|Publication number||US4766254 A|
|Application number||US 07/104,602|
|Publication date||Aug 23, 1988|
|Filing date||Oct 5, 1987|
|Priority date||Oct 5, 1987|
|Also published as||DE3881814D1, DE3881814T2, EP0310925A2, EP0310925A3, EP0310925B1|
|Publication number||07104602, 104602, US 4766254 A, US 4766254A, US-A-4766254, US4766254 A, US4766254A|
|Inventors||Gary R. Faler, Michael J. Cipullo|
|Original Assignee||General Electric Company|
|Export Citation||BiBTeX, EndNote, RefMan|
|Patent Citations (8), Referenced by (26), Classifications (10), Legal Events (6)|
|External Links: USPTO, USPTO Assignment, Espacenet|
This invention relates to the preparation and purification of bisphenol A, and more particularly to the maximization of product yield.
Bisphenol A, or 2,2-bis(4-hydroxyphenyl)propane, is a valuable chemical intermediate for the production of various resinous materials, notably epoxy resins and polycarbonates. It is commercially produced by the acid-catalyzed condensation of phenol and acetone. A common method of preparation involves employing as the acid catalyst a sulfonated cation exchange resin in the free acid form, generally in combination with a mercaptan as a reaction rate accelerator.
The product stream from the reaction is frequently subjected to conditions whereby a solid adduct of bisphenol A and phenol is separated and subjected to further treatment to isolate a major proportion of the bisphenol A. There remains a liquid stream (hereinafter "mother liquor") containing crude bisphenol A in combination with various impurities, from which further bisphenol A is generally recovered by distillation. Typical distillation conditions include temperatures in the range of about 210°-220° C. and reduced pressure.
It is sometimes found that substantial product losses occur during this distillation step. Such losses may be as high as 15-40% of the total bisphenol A content of the mother liquor. Moreover, the mother liquor is frequently contaminated with darkly colored materials which are difficult or impossible to remove during bisphenol A purification. These situations obviously need correction, since product losses of this magnitude cannot be tolerated when a high rate of production is desired and highly colored product is unacceptable.
It has now been discovered that the loss of and color formation in bisphenol A are caused, at least in part, by acid-catalyzed cracking during the distillation step. Apparently, low molecular weight sulfonic acids are present in the cation exchange resin, are leached therefrom by the product stream and remain in the mother liquor. Upon heating of said mother liquor, these low molecular weight sulfonic acids, though present in very small proportions (e.g., about 200 ppm.), cause cracking of the product into phenol, isopropenylphenol and various oligomers and condensation products of the latter, including highly colored materials.
Accordingly, the present invention is a method for stabilizing a liquid crude bisphenol A product stream which comprises contacting it with a basic anion exchange resin at a temperature in the range of about 45°-125° C.
As previously mentioned, the liquid crude bisphenol A product stream treated by the method of this invention is ordinarily mother liquor from which a major proportion of the bisphenol A has previously been removed in the form of its adduct with phenol. Said mother liquor contains, in addition to bisphenol A, numerous impurities which are subsequently removed by distillation. The purpose of the present invention is to ensure removal of strongly acidic impurities, including low molecular weight sulfonic acids, prior to distillation in order to minimize color formation and further loss of product by cracking.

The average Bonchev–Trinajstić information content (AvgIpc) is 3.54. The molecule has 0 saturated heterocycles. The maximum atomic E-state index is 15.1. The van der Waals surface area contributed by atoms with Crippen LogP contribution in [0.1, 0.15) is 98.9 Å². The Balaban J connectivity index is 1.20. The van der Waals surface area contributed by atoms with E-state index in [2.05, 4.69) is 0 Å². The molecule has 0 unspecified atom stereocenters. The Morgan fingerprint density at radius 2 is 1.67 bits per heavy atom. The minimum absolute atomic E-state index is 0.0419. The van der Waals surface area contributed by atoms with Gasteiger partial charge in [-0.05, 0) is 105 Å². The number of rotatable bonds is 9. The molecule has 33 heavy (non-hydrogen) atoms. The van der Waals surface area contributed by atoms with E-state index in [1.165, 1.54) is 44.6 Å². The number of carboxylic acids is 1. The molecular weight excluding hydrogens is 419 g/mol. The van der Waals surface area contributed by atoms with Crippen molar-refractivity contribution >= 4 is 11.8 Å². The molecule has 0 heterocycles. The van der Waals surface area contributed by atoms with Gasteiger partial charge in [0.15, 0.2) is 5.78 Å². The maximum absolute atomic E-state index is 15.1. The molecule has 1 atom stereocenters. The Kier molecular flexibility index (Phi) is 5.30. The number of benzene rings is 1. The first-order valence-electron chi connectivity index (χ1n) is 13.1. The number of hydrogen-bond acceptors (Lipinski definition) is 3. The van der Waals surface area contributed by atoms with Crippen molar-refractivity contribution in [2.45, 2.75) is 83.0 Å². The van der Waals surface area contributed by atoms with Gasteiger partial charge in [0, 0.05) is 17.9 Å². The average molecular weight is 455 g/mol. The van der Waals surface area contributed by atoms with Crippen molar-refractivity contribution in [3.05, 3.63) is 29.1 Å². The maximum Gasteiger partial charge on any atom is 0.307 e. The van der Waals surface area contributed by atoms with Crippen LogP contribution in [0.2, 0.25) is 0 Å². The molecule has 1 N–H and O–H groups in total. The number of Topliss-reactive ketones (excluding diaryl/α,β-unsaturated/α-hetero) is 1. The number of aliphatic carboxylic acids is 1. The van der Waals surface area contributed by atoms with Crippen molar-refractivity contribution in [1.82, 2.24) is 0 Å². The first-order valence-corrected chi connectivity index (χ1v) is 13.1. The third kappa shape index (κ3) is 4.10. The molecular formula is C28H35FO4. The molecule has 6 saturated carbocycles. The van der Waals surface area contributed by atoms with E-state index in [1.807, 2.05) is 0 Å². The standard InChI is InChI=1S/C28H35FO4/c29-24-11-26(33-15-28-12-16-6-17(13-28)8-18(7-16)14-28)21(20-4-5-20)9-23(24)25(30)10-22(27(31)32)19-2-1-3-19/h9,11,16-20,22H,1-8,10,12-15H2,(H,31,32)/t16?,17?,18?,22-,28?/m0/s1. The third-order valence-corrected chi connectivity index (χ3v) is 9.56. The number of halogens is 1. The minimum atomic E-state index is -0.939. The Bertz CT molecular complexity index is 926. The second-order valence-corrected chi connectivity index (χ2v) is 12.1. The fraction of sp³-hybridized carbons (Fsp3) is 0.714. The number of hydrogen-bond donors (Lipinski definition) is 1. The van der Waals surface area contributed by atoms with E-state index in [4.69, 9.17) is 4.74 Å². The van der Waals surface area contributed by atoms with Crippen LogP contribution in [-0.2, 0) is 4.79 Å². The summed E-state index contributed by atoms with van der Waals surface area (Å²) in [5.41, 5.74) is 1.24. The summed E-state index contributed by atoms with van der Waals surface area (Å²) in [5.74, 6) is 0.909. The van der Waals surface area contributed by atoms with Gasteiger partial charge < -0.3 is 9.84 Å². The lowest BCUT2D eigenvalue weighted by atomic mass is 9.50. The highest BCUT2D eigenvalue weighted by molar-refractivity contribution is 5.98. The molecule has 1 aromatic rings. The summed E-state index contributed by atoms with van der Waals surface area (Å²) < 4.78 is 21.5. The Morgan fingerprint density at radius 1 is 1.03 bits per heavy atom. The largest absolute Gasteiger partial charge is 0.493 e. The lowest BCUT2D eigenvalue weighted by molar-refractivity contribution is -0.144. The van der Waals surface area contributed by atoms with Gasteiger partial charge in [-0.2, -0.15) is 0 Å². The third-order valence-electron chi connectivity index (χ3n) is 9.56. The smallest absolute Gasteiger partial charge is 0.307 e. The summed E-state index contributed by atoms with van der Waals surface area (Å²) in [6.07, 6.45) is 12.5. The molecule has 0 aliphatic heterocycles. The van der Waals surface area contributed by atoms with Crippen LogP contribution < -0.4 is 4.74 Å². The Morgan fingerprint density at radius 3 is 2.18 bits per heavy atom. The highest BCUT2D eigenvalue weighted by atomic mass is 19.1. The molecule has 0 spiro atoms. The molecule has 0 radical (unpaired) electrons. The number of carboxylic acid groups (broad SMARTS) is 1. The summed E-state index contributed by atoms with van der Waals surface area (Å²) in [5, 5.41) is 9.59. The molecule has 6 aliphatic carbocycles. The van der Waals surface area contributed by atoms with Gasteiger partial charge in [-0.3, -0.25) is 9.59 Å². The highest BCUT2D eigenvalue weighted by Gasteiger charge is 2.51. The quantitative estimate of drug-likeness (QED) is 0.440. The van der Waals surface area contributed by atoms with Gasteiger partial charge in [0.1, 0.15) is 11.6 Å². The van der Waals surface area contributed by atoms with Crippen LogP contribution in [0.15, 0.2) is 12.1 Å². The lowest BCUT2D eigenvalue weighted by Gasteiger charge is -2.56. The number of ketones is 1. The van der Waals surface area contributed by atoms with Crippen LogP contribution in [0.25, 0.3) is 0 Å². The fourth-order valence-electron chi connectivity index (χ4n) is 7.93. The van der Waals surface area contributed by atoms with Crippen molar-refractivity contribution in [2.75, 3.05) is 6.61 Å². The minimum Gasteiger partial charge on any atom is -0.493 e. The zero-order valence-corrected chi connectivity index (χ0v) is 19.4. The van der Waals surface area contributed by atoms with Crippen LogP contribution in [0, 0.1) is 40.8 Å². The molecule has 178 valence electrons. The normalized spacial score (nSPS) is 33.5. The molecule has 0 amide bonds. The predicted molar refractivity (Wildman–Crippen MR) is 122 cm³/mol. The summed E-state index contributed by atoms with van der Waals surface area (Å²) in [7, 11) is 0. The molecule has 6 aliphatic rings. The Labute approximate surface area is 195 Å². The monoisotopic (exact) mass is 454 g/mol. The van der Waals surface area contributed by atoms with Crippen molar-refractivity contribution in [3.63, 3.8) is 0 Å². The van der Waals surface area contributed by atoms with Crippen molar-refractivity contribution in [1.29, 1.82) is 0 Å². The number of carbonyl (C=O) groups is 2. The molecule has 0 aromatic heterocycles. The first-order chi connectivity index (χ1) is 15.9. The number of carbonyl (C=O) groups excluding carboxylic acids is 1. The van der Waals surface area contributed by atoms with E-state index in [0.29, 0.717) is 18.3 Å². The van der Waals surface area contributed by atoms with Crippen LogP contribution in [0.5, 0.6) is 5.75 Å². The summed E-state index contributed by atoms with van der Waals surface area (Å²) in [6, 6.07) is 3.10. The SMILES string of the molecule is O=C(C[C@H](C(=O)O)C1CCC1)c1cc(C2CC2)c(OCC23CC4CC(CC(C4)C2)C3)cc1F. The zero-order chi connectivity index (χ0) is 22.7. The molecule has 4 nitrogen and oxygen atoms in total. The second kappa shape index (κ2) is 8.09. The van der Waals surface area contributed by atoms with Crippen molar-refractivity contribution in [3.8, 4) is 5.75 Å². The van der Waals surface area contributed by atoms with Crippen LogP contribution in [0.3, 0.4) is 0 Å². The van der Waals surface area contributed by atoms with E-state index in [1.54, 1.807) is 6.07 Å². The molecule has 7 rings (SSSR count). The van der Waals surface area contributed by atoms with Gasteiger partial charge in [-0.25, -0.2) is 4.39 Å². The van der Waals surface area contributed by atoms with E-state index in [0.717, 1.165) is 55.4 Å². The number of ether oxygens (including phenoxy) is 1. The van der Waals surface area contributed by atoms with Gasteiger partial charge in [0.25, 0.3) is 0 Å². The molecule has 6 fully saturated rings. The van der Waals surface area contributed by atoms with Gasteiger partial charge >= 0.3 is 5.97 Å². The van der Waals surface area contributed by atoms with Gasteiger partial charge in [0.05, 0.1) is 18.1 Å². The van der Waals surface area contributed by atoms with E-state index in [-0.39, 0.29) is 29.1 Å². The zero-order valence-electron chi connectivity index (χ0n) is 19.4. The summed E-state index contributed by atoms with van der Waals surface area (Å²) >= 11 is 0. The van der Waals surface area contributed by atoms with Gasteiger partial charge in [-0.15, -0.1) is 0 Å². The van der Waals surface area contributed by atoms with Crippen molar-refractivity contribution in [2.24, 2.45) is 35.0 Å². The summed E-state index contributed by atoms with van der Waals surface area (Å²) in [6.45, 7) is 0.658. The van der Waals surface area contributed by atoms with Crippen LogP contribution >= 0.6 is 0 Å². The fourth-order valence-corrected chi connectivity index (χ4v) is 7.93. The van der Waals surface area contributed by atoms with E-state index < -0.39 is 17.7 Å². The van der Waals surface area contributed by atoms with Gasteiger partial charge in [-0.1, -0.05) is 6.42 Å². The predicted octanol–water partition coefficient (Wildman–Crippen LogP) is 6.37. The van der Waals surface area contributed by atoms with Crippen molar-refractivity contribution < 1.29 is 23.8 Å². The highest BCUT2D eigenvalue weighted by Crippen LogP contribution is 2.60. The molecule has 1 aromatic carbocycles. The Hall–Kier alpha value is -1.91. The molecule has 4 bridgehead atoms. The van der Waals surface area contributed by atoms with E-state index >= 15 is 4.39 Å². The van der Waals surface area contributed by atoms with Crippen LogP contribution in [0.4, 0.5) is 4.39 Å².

The anion exchange resins useful in the method of this invention include essentially all known basic resins of this type. For the most part, they are amine or quaternary ammonium resins typically containing such moieties as dimethylbenzylamino groups or corresponding methyl-caternized groups attached to a polymer chain. Amine resins are often preferred. Many suitable resins are commercially available. For the purpose of the invention, the quaternary ammonium resins are employed in the free base form; that is, the counterion therein is the hydroxide anion.
Contact between the mother liquor and the anion exchange resin may be effected by any convenient means. It is generally preferred to pass the mother liquor through a column containing the resin, at temperatures in the range of about 45°-125° C. and preferably about 50°-75° C. Passage of the mother liquor through the column may be upward or downward.
Upon contact with the anion exchange resin, acidic impurities are removed by salt formation therewith. When the resin has been exhausted, it may be regenerated by treatment with aqueous base. Such treatment is ordinarily preceded by washing with liquid phenol, to remove base-insoluble tarry impurities whose presence would decrease the efficiency of the resin.
It has been found that the method of this invention is essentially completely successful in suppressing decomposition of bisphenol A upon distillation of the mother liquor. Mother liquor streams in which product decomposition would occur to the extent of as high as 50% become completely stable during the distillation operation. Moreover, product color is substantially decreased.
The method of this invention is illustrated by the following examples.
Two different bisphenol A mother liquor streams were utilized. In order to determine the tendency of each stream to decompose, 163 grams thereof was distilled to a pot temperature of 210° C. An aliquot was removed and analyzed by high pressure liquid chromatography to determine the amount of bisphenol A present. The mixture was then heated under reflux for 4 hours and a second aliquot removed and similarly analyzed, and the percent cracking was determined by comparison of the results of the two analyses.
A 1-inch by 11-inch glass column equipped with a heated jacket was charged with 30 grams of each of four anion exchange resins in the free base form, identified as follows:
Resin 1--a polystyrene resin with benzyltrimethylammonium substituents.
Resin 2--a polystyrene backbone with benzyldimethylamine substituents.
Resins 3 and 4--two different acrylic backbone resins with benzyldimethylamine substituents.